By Shalin Parikh,
handball-club-wien,Covid-19 has created a wide range of disruptions in team formations and management in different sectors and industries. The overall outlook towards offshore staffing has improved but there are a few reservations, especially in the context of accounting firms. There are various points of concerns including whether offshoring would essentially ‘replace’ the existing workforce; opinion of the clients; and ‘knowledge’ and ‘skill levels’ of the offshore employees. There is, of course, the issue of data security as accounting includes confidential information transmission.
Offshoring in accounting helps in providing a significant push as it helps in saving time at all levels. The need for multiple layers of review of the financial statements also reduces. Offshoring is no longer a ‘norm’ but a necessity as pushed by the Covid-19 pandemic. So, irrespective of a person working in ‘Bangalore or Boston’, ‘Miami or Mumbai’, ‘New York or New Delhi’, the important factors include the skills and knowledge of the accounting staff as well as the arrangements for ensuring data security. Accounting staff are willing to recruit professionals from different parts of the world. With the concept of remote working becoming more common due to the pandemic, the firms could easily convince the clients about the standards and quality of work carried out by the offshore workforce.
Offshoring is not a new concept. In the past, remote working or ‘work from home’ has been considered as a prerequisite offered by the employers to the existing or potential workers. Even before the Covid-19 pandemic, the impact of remote working processes on performance of the employees has been considered as largely positive. Around 17% of the workers used to work from home or from remote locations before the Covid-19 pandemic during an average week in the United States. However, the number increased to 44% during the peak of the pandemic as remote working became even more popular and necessary. Hence, working from home or remote areas is no longer a prerequisite but a necessity. As per the survey carried out by McKinsey, the trend is going to continue in the near future.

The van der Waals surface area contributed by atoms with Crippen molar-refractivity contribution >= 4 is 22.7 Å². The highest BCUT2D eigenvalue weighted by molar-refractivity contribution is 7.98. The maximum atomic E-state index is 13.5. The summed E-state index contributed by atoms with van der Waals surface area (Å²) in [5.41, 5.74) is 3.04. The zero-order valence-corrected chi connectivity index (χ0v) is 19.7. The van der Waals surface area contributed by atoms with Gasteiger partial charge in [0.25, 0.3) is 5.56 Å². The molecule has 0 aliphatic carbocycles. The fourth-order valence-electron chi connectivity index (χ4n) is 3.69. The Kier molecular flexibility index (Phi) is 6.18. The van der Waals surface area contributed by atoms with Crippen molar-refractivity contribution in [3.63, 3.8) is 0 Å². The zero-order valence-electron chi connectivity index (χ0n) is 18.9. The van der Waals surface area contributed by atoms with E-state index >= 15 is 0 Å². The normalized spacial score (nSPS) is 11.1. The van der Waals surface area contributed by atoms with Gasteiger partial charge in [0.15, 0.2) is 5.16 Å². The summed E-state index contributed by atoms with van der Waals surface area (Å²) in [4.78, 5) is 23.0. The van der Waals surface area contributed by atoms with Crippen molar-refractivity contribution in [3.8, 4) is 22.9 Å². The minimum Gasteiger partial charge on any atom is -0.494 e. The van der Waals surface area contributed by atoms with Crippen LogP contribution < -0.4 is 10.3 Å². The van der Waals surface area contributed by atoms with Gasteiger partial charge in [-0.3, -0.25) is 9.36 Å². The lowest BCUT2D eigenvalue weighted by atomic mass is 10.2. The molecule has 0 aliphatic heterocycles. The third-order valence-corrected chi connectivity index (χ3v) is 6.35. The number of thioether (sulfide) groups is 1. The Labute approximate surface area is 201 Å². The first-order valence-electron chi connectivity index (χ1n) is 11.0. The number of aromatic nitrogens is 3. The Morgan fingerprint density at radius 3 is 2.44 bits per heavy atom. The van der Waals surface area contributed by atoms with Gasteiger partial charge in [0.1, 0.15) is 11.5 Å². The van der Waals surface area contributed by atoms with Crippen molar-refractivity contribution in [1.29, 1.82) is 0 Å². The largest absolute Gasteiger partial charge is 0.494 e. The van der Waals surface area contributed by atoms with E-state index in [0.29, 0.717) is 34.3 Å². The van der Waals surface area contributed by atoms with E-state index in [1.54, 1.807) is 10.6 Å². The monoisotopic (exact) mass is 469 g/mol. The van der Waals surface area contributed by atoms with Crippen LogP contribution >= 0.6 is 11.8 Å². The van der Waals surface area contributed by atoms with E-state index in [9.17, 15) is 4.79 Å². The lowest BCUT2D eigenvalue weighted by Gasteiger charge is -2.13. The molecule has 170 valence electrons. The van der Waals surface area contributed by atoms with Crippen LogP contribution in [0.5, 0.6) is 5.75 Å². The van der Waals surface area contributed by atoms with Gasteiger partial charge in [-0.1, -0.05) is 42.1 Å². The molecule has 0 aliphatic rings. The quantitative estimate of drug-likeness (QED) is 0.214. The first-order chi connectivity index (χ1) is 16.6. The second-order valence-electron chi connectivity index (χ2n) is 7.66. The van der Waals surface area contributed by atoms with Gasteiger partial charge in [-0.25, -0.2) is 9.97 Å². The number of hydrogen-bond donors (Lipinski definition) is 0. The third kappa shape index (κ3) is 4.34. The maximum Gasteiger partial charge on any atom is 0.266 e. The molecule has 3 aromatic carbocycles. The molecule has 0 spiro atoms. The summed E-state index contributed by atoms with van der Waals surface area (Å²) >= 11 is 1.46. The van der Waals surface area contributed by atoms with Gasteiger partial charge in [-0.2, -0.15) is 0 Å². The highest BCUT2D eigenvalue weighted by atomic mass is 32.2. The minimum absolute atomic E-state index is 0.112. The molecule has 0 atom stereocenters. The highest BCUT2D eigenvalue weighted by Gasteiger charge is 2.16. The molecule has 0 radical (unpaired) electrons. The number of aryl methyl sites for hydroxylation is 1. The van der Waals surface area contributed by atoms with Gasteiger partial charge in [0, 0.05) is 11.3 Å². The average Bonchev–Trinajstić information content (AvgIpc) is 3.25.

With Zoom meetings and improved audio-visual connectivity, there are a few traditional sectors and work areas wherein remote working has been quickly adopted. This includes marketing, advertising, and IT services. However, there have been a few areas where remote working was a possibility and perquisite even before the pandemic struck the world. It included any work outsourced by companies to agents, professionals and organisations based in different parts of the world. For instance, an enterprise based in the United States might have outsourced the entire accounting and auditing job to a firm based in India. The Indian back office’s staff had the option of working from home or remote areas even before the pandemic largely because of the nature of the work. The interaction between the US and Indian offices would be carried out through electronic and internet-based processes. Hence, the pandemic has just pushed the concept of remote working for the offshore workers.
There has been a change in the way the employers look towards offshore job assignments. In the context of the UK, only 6% of the total employees used to work from remote locations before the pandemic. However, this number will be higher in the future as almost 32% of the employers are contemplating a permanent move towards working from remote locations as a way to avoid disruptions and ensure that the organisations are able to save a significant amount of cost.
Offshoring staffing solutions could be deemed as one sector which was largely ‘ahead of its time’ as it supported the importance of working from home and remote locations even before the concept was popular. Even when the world was not ready to transform from a traditional office-based working system to a home office process, offshore staffing solutions had been supporting the concept by underlining the benefits in terms of cost and time savings. However, the pandemic only made the ‘optional’ factor to ‘mandatory’. One could imagine the quantum of losses in the context of employment and economic activities if the companies did not adopt work from remote locations when there were restrictions on movements imposed due to the pandemic.
(The author is Co-founder and CEO, Entigrity Group. Views expressed are personal and do not reflect the official position or policy of the Financial icc t 20 ranking Online.)